Brian Johnson health: ‘Most scared I’ve ever been’ – singer’s health ordeals

ACDC performs Back In Black in River Plate

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Johnson, 74, joined the legendary rock and roll band ACDC as the new lead singer in 1980 after the death of the singer Bon Scott from alcohol poisoning. That same year, the band released the song Back In Black as a tribute to the late singer which catapulted the band to fame. But over the years the band has had several hiccups due to bad health. Johnson had a cancer scare in 2009 and suffered from hearing loss 7 years later, which caused him to walk from the band; and the founder Malcolm Young died in 2017 from dementia. After these events, as well as the departure of the band’s bassist and drummer, ACDC went inactive for several years but has recently come together for the release of the album Power Up.

The singer’s hearing loss

Despite having lost the hearing in his left ear, Johnson had no doubts about coming back to create Power Up–an album consisting of songs Malcolm Young and his little brother Angus Young had written but not produced.

“I missed the boys, and the way the boys make music. So it didn’t take much to get me. I was on board straight away.”

His return is thanks to hearing aid technology which means he can come back safely.

“We’ve pretty much got it licked with this new equipment,” he told USA Today.

In 2016, Johnson lost the hearing in his left ear, surprisingly not because of the loud music he was playing.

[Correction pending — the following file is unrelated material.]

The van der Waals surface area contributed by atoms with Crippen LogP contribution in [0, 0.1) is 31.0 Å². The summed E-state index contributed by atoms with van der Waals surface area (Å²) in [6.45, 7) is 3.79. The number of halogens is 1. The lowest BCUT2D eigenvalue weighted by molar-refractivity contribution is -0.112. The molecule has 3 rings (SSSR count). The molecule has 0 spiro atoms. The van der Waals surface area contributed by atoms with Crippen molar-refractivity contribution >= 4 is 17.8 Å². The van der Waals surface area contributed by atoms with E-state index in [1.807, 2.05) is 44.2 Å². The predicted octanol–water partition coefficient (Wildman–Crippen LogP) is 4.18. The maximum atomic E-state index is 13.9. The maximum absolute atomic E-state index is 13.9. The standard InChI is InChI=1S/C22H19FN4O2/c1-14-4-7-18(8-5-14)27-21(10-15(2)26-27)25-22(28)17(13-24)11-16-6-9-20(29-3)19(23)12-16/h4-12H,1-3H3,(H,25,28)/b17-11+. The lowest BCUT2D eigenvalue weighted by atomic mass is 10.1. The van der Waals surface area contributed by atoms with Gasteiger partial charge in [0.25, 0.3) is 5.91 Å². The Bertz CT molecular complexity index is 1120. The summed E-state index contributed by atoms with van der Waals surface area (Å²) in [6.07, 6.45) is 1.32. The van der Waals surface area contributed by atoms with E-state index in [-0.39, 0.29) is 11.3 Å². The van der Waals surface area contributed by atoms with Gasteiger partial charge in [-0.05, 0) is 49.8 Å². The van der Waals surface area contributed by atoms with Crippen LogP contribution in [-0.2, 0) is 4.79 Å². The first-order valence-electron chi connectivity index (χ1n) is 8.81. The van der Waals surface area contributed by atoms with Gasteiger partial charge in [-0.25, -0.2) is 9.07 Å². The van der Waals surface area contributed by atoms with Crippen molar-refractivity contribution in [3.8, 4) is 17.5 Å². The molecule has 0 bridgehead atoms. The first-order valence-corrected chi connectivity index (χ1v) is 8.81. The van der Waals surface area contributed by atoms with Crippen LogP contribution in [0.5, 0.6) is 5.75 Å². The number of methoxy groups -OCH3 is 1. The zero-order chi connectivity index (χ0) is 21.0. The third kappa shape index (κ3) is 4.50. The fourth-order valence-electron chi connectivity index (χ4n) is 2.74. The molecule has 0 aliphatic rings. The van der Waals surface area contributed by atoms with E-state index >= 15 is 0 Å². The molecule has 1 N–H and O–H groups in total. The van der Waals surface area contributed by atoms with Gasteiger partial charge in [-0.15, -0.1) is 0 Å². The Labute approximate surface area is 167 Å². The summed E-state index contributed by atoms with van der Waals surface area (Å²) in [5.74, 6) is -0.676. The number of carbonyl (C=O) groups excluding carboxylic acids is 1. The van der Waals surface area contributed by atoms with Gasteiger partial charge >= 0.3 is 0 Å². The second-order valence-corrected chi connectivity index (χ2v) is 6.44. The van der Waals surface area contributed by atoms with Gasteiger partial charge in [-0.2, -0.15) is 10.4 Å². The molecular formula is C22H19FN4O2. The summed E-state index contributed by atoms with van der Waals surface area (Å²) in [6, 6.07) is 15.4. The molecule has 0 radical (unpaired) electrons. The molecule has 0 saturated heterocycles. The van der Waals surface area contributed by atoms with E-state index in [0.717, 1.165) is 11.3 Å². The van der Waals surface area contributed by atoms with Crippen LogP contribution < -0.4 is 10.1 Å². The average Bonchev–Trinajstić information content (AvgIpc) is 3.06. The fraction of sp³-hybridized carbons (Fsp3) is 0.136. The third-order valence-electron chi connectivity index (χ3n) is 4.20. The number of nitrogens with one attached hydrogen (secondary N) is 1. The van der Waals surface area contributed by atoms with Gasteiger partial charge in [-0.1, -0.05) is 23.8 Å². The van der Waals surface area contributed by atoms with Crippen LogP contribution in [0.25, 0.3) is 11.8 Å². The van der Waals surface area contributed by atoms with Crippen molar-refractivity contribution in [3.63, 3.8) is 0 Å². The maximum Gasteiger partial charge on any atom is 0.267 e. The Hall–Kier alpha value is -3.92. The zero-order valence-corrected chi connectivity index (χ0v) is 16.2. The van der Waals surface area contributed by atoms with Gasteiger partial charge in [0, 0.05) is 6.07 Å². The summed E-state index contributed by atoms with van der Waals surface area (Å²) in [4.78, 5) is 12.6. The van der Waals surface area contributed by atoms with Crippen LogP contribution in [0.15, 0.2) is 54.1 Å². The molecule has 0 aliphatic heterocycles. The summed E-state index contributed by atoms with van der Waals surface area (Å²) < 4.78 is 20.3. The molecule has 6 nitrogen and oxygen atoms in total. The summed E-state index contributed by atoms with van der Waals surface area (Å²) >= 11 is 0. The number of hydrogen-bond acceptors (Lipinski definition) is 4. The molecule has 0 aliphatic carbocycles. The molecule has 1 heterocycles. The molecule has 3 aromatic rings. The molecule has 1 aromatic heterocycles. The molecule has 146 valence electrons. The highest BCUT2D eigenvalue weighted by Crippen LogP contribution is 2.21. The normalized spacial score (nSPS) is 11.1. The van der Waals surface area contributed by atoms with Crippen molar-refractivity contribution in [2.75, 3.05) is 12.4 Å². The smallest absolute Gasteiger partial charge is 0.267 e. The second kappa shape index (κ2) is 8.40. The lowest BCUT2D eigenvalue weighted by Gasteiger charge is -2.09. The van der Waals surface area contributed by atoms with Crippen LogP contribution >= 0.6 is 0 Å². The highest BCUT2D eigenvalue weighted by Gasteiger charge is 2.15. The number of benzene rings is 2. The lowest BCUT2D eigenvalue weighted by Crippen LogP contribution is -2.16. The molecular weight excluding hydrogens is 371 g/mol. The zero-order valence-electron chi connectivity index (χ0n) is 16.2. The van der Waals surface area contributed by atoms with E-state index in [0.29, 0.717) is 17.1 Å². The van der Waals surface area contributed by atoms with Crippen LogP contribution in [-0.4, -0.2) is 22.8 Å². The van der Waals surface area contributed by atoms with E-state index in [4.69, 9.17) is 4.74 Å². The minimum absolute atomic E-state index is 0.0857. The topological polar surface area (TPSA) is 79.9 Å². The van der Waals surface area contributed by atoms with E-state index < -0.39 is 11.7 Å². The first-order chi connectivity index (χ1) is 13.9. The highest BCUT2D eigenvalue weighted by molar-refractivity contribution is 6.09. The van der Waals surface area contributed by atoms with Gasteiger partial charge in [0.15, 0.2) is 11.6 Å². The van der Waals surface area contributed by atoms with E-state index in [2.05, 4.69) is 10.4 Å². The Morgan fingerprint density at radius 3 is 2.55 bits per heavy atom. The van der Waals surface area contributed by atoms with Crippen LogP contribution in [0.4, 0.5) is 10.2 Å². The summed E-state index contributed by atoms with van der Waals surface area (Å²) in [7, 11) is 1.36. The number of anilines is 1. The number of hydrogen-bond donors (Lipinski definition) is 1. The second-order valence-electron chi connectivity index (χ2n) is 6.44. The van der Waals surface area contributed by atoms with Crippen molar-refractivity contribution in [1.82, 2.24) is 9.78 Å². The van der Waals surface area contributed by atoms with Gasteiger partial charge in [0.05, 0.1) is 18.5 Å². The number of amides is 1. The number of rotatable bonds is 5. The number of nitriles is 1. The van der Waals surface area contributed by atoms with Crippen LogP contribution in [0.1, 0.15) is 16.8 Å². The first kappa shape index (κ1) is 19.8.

“I’ve got hearing loss in my left ear. I didn’t get it from music. I got it from sitting in a race car too long without earplugs.

“I heard my ear drum burst because I forgot to put my plugs in under my helmet. That’s how it happened,” he told America’s Got Talent’s Howard Stern.

The cancer scare

Before his hearing loss, the star had a serious scare after being diagnosed with Barrett’s Syndrome–which can lead to oesophagus cancer.

Talking about Barrett’s Syndrome, Johnson told a New Zealand radio station called Voxy: “It leads to cancer of the oesophagus, then they have to take the voice box out, which stopped me right in my tracks.”

What is Barrett’s Syndrome

Barrett’s syndrome is when the oesophagus–the swallowing tube connecting the mouth and stomach–is damaged by acid reflux, states the Mayo Clinic.

Before developing Barrett’s syndrome, people develop gastroesophageal reflux disease (GERD), which is when the oesophagus is regularly bathed in acid due to acid reflux.

Acid reflux is caused by the failure of an important valve between the oesophagus and stomach, responsible for letting food move to your oesophagus, called the lower oesophageal sphincter. This failure can occur as you get older.

The symptoms of acid reflux and GERD are heartburn and regurgitation.

But as GERD progresses, the symptoms may disappear as the person with it gets used to the discomfort, which can be “counterproductive because people seek less help”, according to the Memorial Sloan Kettering Cancer Center.

‘I didn’t sleep for a week’

Johnson, who did not have oesophageal cancer, spoke about how lucky he was that the doctors found Barrett’s Syndrome early.

“I was very lucky we caught it in time. A lot of people think it’s heartburn but I knew there was something really hurting me so I went straight to the top doctor,” he said.

“I was the most scared I’ve ever been in my life. I didn’t sleep for a week.”

According to the NHS, you are only “slightly more likely to get oesophageal cancer” if you have Barrett’s syndrome, and it is “not common”.

The health body has a few recommendations for how to prevent oesophegael cancer.

They recommend trying to lose weight, cutting down on alcohol, and quitting smoking as well as letting hot drinks cool down before drinking them.

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